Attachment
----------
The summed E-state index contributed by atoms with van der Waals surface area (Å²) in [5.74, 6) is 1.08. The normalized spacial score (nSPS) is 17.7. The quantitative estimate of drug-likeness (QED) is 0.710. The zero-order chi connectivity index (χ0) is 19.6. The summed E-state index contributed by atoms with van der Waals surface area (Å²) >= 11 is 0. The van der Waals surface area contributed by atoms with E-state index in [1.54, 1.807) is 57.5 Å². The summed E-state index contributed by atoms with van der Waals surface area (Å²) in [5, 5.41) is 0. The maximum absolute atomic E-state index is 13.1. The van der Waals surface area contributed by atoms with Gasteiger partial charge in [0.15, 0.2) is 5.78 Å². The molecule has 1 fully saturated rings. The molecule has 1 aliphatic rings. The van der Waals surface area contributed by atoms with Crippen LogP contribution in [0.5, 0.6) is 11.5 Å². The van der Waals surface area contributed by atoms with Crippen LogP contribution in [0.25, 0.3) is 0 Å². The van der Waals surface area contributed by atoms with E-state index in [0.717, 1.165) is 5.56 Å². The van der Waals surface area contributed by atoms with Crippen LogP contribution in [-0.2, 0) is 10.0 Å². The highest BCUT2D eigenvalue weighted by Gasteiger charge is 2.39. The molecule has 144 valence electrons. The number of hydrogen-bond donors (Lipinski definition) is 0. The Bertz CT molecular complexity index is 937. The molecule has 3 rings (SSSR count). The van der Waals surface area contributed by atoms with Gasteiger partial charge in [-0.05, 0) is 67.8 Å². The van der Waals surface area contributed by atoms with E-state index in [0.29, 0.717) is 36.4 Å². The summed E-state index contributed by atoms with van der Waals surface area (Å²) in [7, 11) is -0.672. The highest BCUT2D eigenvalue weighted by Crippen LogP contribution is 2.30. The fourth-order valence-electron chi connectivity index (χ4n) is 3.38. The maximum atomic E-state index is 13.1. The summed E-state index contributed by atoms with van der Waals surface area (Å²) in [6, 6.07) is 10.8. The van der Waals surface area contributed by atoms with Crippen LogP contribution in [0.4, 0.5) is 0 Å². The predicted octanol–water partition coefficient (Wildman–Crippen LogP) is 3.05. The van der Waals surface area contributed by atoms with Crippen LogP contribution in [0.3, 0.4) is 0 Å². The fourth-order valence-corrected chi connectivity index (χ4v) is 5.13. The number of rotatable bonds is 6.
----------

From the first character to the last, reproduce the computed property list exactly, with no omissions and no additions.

The summed E-state index contributed by atoms with van der Waals surface area (Å²) in [5.74, 6) is 1.08. The normalized spacial score (nSPS) is 17.7. The quantitative estimate of drug-likeness (QED) is 0.710. The zero-order chi connectivity index (χ0) is 19.6. The summed E-state index contributed by atoms with van der Waals surface area (Å²) >= 11 is 0. The van der Waals surface area contributed by atoms with E-state index in [1.54, 1.807) is 57.5 Å². The summed E-state index contributed by atoms with van der Waals surface area (Å²) in [5, 5.41) is 0. The maximum absolute atomic E-state index is 13.1. The van der Waals surface area contributed by atoms with Gasteiger partial charge in [0.15, 0.2) is 5.78 Å². The molecule has 1 fully saturated rings. The molecule has 1 aliphatic rings. The van der Waals surface area contributed by atoms with Crippen LogP contribution in [0.5, 0.6) is 11.5 Å². The van der Waals surface area contributed by atoms with Crippen LogP contribution in [0.25, 0.3) is 0 Å². The van der Waals surface area contributed by atoms with E-state index in [0.717, 1.165) is 5.56 Å². The van der Waals surface area contributed by atoms with Crippen LogP contribution in [-0.2, 0) is 10.0 Å². The highest BCUT2D eigenvalue weighted by Gasteiger charge is 2.39. The molecule has 144 valence electrons. The number of hydrogen-bond donors (Lipinski definition) is 0. The Bertz CT molecular complexity index is 937. The molecule has 3 rings (SSSR count). The van der Waals surface area contributed by atoms with Gasteiger partial charge in [-0.05, 0) is 67.8 Å². The van der Waals surface area contributed by atoms with E-state index in [0.29, 0.717) is 36.4 Å². The summed E-state index contributed by atoms with van der Waals surface area (Å²) in [7, 11) is -0.672. The highest BCUT2D eigenvalue weighted by Crippen LogP contribution is 2.30. The fourth-order valence-electron chi connectivity index (χ4n) is 3.38. The maximum atomic E-state index is 13.1. The summed E-state index contributed by atoms with van der Waals surface area (Å²) in [6, 6.07) is 10.8. The van der Waals surface area contributed by atoms with Crippen LogP contribution in [0.4, 0.5) is 0 Å². The predicted octanol–water partition coefficient (Wildman–Crippen LogP) is 3.05. The van der Waals surface area contributed by atoms with Crippen LogP contribution in [0.3, 0.4) is 0 Å². The fourth-order valence-corrected chi connectivity index (χ4v) is 5.13. The number of rotatable bonds is 6.